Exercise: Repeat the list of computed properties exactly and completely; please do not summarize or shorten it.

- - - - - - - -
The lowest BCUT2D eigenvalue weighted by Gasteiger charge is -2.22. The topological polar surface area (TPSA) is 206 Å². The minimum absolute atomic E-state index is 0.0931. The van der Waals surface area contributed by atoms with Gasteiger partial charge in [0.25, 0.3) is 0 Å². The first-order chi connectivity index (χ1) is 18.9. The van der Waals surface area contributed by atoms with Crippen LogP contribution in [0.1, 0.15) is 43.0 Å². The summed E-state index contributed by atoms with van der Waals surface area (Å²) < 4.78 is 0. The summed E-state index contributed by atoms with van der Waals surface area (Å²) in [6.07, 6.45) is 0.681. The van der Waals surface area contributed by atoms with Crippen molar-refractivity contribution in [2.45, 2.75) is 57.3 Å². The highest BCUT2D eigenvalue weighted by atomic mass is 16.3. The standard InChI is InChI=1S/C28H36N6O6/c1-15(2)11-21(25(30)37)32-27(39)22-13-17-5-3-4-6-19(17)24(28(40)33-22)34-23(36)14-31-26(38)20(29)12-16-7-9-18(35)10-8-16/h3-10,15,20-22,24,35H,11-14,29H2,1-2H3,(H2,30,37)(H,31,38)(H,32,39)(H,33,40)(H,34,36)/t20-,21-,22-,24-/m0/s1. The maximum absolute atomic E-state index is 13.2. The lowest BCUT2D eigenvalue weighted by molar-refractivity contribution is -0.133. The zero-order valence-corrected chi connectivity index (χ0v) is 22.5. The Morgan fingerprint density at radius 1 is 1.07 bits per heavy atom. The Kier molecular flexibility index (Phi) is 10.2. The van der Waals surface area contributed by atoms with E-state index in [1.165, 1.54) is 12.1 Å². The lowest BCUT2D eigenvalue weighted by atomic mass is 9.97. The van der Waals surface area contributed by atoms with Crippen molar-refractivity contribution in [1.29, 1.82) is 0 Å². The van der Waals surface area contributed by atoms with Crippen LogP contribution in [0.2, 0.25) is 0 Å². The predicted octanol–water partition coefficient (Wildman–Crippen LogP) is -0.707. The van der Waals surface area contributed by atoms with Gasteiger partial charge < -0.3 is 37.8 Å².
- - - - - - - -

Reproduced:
The lowest BCUT2D eigenvalue weighted by Gasteiger charge is -2.22. The topological polar surface area (TPSA) is 206 Å². The minimum absolute atomic E-state index is 0.0931. The van der Waals surface area contributed by atoms with Gasteiger partial charge in [0.25, 0.3) is 0 Å². The first-order chi connectivity index (χ1) is 18.9. The van der Waals surface area contributed by atoms with Crippen LogP contribution in [0.1, 0.15) is 43.0 Å². The summed E-state index contributed by atoms with van der Waals surface area (Å²) < 4.78 is 0. The summed E-state index contributed by atoms with van der Waals surface area (Å²) in [6.07, 6.45) is 0.681. The van der Waals surface area contributed by atoms with Crippen molar-refractivity contribution in [2.45, 2.75) is 57.3 Å². The highest BCUT2D eigenvalue weighted by atomic mass is 16.3. The standard InChI is InChI=1S/C28H36N6O6/c1-15(2)11-21(25(30)37)32-27(39)22-13-17-5-3-4-6-19(17)24(28(40)33-22)34-23(36)14-31-26(38)20(29)12-16-7-9-18(35)10-8-16/h3-10,15,20-22,24,35H,11-14,29H2,1-2H3,(H2,30,37)(H,31,38)(H,32,39)(H,33,40)(H,34,36)/t20-,21-,22-,24-/m0/s1. The maximum absolute atomic E-state index is 13.2. The lowest BCUT2D eigenvalue weighted by molar-refractivity contribution is -0.133. The zero-order valence-corrected chi connectivity index (χ0v) is 22.5. The Morgan fingerprint density at radius 1 is 1.07 bits per heavy atom. The Kier molecular flexibility index (Phi) is 10.2. The van der Waals surface area contributed by atoms with E-state index in [1.165, 1.54) is 12.1 Å². The lowest BCUT2D eigenvalue weighted by atomic mass is 9.97. The van der Waals surface area contributed by atoms with Crippen molar-refractivity contribution in [1.29, 1.82) is 0 Å². The van der Waals surface area contributed by atoms with Crippen LogP contribution in [0.2, 0.25) is 0 Å². The predicted octanol–water partition coefficient (Wildman–Crippen LogP) is -0.707. The van der Waals surface area contributed by atoms with Gasteiger partial charge < -0.3 is 37.8 Å².